The interface means D includes a first RF switch or isolation means 10 for selectively passing and blocking the passage of radio frequency signals from and to a transmitter port 12 to which the RF signal transmitter means C is connected. In the preferred embodiment, the first isolation means includes a pair of crossed PIN diodes 14, 16 which are configured to function as a switch means. The PIN diode pair switch means is rendered conductive in the presence of the AC biasing signal. If the PIN diodes break down at 0.7 volts, an AC bias signal with a peak-to-peak voltage of about 1.4 volts can be utilized to break down the diodes and maintain them conductive. In this manner, the first pair of PIN diodes appear as a short circuit between the transmitter port 12 and a junction or mode 18 whenever the transmitter is on, i.e. in the transmit cycle portion. However, when the transmitter is off, the crossed PIN diodes appear as an open circuit.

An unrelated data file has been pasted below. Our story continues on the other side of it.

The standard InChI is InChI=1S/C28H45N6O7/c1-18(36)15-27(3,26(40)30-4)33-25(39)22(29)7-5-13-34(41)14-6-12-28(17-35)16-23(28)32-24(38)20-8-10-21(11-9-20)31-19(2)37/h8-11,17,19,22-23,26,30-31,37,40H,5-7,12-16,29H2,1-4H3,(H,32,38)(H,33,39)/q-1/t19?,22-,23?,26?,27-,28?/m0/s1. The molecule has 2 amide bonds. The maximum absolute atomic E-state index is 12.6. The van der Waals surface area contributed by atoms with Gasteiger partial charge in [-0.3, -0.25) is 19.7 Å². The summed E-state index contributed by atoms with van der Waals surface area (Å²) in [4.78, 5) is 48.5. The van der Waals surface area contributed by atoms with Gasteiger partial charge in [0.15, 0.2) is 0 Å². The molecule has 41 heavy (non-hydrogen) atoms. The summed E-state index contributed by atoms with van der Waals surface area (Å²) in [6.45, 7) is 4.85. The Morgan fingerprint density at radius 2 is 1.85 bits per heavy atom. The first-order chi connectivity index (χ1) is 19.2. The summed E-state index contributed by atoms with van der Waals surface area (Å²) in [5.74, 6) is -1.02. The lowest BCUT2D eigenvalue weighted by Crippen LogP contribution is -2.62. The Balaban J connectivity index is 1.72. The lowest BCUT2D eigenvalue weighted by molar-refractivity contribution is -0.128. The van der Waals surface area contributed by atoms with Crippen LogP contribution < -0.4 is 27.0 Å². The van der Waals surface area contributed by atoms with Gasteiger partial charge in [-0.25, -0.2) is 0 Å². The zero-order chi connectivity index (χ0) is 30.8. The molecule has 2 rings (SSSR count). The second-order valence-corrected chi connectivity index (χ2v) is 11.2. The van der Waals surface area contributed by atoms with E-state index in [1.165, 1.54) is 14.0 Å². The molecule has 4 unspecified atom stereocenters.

A first filter means 20 selectively passes the radio frequency signals and blocks the bias signals. That is, the filter means appears as a short circuit to radio frequency signals and as an open circuit to signals of the biasing signal frequency. The first filter means is connected between the junction 18, hence the first isolation or switch means 10, and an antenna or probe port 22. In this manner, radio frequency signals pass freely from the transmitter to the antenna port and from the antenna port through the first filter to the junction 18. However, bias signals are blocked from reaching the antenna port. In the preferred embodiment, the first filter means includes inductors 24, 26, and a capacitor 28 arranged as a series resonant network at the signal frequency and a parallel resonant circuit at the bias frequency. Preferably, at least one of the inductors and the capacitor are adjustable for selectively adjusting the frequencies which are passed and blocked by the first filter means.